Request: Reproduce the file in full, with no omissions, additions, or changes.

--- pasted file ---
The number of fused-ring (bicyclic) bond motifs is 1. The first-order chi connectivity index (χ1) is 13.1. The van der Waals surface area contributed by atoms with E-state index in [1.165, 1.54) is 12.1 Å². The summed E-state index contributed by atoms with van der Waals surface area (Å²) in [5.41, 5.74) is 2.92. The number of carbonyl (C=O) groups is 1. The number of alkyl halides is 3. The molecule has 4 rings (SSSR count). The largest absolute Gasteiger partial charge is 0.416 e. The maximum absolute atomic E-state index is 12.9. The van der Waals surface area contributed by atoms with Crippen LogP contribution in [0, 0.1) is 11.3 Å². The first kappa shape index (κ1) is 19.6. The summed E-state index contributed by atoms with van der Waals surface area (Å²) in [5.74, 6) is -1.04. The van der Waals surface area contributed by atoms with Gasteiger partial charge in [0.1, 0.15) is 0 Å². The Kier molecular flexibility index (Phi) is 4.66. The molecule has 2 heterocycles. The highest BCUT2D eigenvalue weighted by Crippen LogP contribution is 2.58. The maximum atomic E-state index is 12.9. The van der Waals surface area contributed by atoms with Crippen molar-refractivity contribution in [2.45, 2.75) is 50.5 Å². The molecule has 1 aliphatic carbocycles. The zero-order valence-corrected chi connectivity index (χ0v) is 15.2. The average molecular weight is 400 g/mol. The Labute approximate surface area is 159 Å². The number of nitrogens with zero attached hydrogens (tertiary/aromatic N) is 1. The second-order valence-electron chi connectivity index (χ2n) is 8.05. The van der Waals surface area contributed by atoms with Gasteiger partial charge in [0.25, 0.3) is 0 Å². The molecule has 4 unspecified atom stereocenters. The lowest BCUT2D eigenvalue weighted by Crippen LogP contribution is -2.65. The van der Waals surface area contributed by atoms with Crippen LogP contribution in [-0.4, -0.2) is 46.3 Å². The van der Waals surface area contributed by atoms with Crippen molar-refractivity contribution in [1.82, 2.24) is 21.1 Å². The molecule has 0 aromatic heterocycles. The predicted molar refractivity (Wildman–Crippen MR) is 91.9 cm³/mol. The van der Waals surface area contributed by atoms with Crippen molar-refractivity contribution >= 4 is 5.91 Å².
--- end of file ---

The number of fused-ring (bicyclic) bond motifs is 1. The first-order chi connectivity index (χ1) is 13.1. The van der Waals surface area contributed by atoms with E-state index in [1.165, 1.54) is 12.1 Å². The summed E-state index contributed by atoms with van der Waals surface area (Å²) in [5.41, 5.74) is 2.92. The number of carbonyl (C=O) groups is 1. The number of alkyl halides is 3. The molecule has 4 rings (SSSR count). The largest absolute Gasteiger partial charge is 0.416 e. The maximum absolute atomic E-state index is 12.9. The van der Waals surface area contributed by atoms with Crippen LogP contribution in [0, 0.1) is 11.3 Å². The first kappa shape index (κ1) is 19.6. The summed E-state index contributed by atoms with van der Waals surface area (Å²) in [5.74, 6) is -1.04. The van der Waals surface area contributed by atoms with Gasteiger partial charge in [0.1, 0.15) is 0 Å². The Kier molecular flexibility index (Phi) is 4.66. The molecule has 2 heterocycles. The highest BCUT2D eigenvalue weighted by Crippen LogP contribution is 2.58. The maximum atomic E-state index is 12.9. The van der Waals surface area contributed by atoms with Crippen molar-refractivity contribution in [2.45, 2.75) is 50.5 Å². The molecule has 1 aliphatic carbocycles. The zero-order valence-corrected chi connectivity index (χ0v) is 15.2. The average molecular weight is 400 g/mol. The Labute approximate surface area is 159 Å². The number of nitrogens with zero attached hydrogens (tertiary/aromatic N) is 1. The second-order valence-electron chi connectivity index (χ2n) is 8.05. The van der Waals surface area contributed by atoms with Gasteiger partial charge in [0.25, 0.3) is 0 Å². The molecule has 4 unspecified atom stereocenters. The lowest BCUT2D eigenvalue weighted by Crippen LogP contribution is -2.65. The van der Waals surface area contributed by atoms with Crippen LogP contribution in [-0.4, -0.2) is 46.3 Å². The van der Waals surface area contributed by atoms with Crippen molar-refractivity contribution in [1.82, 2.24) is 21.1 Å². The molecule has 0 aromatic heterocycles. The predicted molar refractivity (Wildman–Crippen MR) is 91.9 cm³/mol. The van der Waals surface area contributed by atoms with Crippen molar-refractivity contribution >= 4 is 5.91 Å².